Author Topic: Dress decolonization  (Read 4066 times)

Killthebank

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Re: Dress decolonization
« Reply #15 on: April 07, 2021, 09:19:54 pm »
This isn't about decolonization but it's funny because a certain group got triggered.

https://www.newsrael.com/post/-MXTjqlultwWM1Znv_mp

Anybody going to wear that shirt while walking around Queens?
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guest5

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Re: Dress decolonization
« Reply #16 on: April 16, 2021, 01:20:54 am »
Young people in China want traditional non-Western Han clothing back in fashion
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Across China, some young people are switching from jeans and T-shirts to long dresses, silky robes and black hats.

They’re not cosplayers or period drama actors, but rather members of a booming movement to turn Hanfu, or ethnic Han clothing, into everyday wear.
https://www.youtube.com/watch?v=cip9DA1UvHk

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Dave102693
1 year ago
Traditional clothing needs come back to the whole world.

90sRetroFan

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Re: Dress decolonization
« Reply #17 on: April 16, 2021, 03:17:23 am »
"Young people in China want traditional non-Western Han clothing back in fashion"

It seems like they are more anti-Manchurian than anti-Western. Their main aim seems to be to emphasize that Han people shouldn't wear Qing clothes, rather than to reject Western aesthetics.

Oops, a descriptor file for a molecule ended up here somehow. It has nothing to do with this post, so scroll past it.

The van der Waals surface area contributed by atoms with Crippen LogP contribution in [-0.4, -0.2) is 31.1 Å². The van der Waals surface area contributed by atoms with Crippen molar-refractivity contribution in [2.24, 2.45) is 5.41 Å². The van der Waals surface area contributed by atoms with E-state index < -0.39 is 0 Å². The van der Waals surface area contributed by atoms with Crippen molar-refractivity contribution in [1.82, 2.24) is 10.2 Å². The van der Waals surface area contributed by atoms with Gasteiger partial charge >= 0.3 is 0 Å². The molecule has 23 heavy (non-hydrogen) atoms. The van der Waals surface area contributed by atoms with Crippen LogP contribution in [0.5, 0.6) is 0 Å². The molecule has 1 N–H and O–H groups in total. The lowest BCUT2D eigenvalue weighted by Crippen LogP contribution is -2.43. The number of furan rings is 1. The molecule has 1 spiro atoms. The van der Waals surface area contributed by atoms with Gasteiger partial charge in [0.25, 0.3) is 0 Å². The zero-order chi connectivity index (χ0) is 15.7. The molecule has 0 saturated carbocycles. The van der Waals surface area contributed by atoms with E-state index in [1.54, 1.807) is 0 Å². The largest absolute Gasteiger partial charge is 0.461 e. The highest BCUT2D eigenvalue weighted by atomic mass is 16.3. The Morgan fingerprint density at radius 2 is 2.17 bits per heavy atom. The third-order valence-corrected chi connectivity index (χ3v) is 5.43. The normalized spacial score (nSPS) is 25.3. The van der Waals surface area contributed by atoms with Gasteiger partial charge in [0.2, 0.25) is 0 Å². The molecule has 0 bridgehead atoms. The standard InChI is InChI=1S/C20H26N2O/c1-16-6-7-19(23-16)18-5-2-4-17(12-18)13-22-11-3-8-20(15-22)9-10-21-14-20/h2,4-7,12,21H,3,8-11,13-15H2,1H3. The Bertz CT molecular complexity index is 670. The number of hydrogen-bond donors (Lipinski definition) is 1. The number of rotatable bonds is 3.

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Across China, some young people are switching from jeans and T-shirts to long dresses, silky robes and black hats.

Jeans and T-shirts are Counterculture clothes, not Western clothes. In particular, the T-shirt being collarless and cuffless:



is actually closer to Qing style:

https://img9.doubanio.com/view/photo/l/public/p2585786663.webp

than to Western style which is defined by collars and cuffs:



originating from this ****:



But if these people are actually motivated by dislike for Qing style, then it is no surprise they would reject T-shirts (which have similar geometry) also.

So while I would support the movement in principle, in practice I am not optimistic. Not least because I have already noticed Chinese Eurocentrist filmmakers trying to sneak in Western sartorial elements and passing them off as "Han":











Of course lapels are also Western:



as are epaulettes:



Still think I'm exaggerating about how bad Eurocentrism is?
« Last Edit: April 16, 2021, 03:38:08 am by 90sRetroFan »

rp

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Re: Dress decolonization
« Reply #18 on: April 16, 2021, 10:49:40 am »
"Jeans and T-shirts are Counterculture clothes, not Western clothes."

But jeans were invented by the Jew Levi Strauss though.. and you pointed this out:
https://trueleft.createaforum.com/true-left-vs-right/if-western-civilization-does-not-die-soon/msg5549/#msg5549
« Last Edit: April 16, 2021, 10:51:54 am by rp »

90sRetroFan

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Re: Dress decolonization
« Reply #19 on: April 16, 2021, 10:16:16 pm »
Yes, but jeans did not become fashionable until associated with Counterculture:

https://en.wikipedia.org/wiki/Jeans#20th_century_evolution

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After James Dean popularized them in the movie Rebel Without a Cause, wearing jeans became a symbol of youth rebellion during the 1950s.[23][24] During the 1960s the wearing of jeans became more acceptable, and by the 1970s it had become general fashion in the United States for casual wear.[25] In Japan in 1977, a professor of Osaka University Philip Karl Pehda chastised a female student wearing jeans in the classroom. Then he was protested by the students, and a controversy arose in the country.[26][27]

https://en.wikipedia.org/wiki/James_Dean#Legacy_and_iconic_status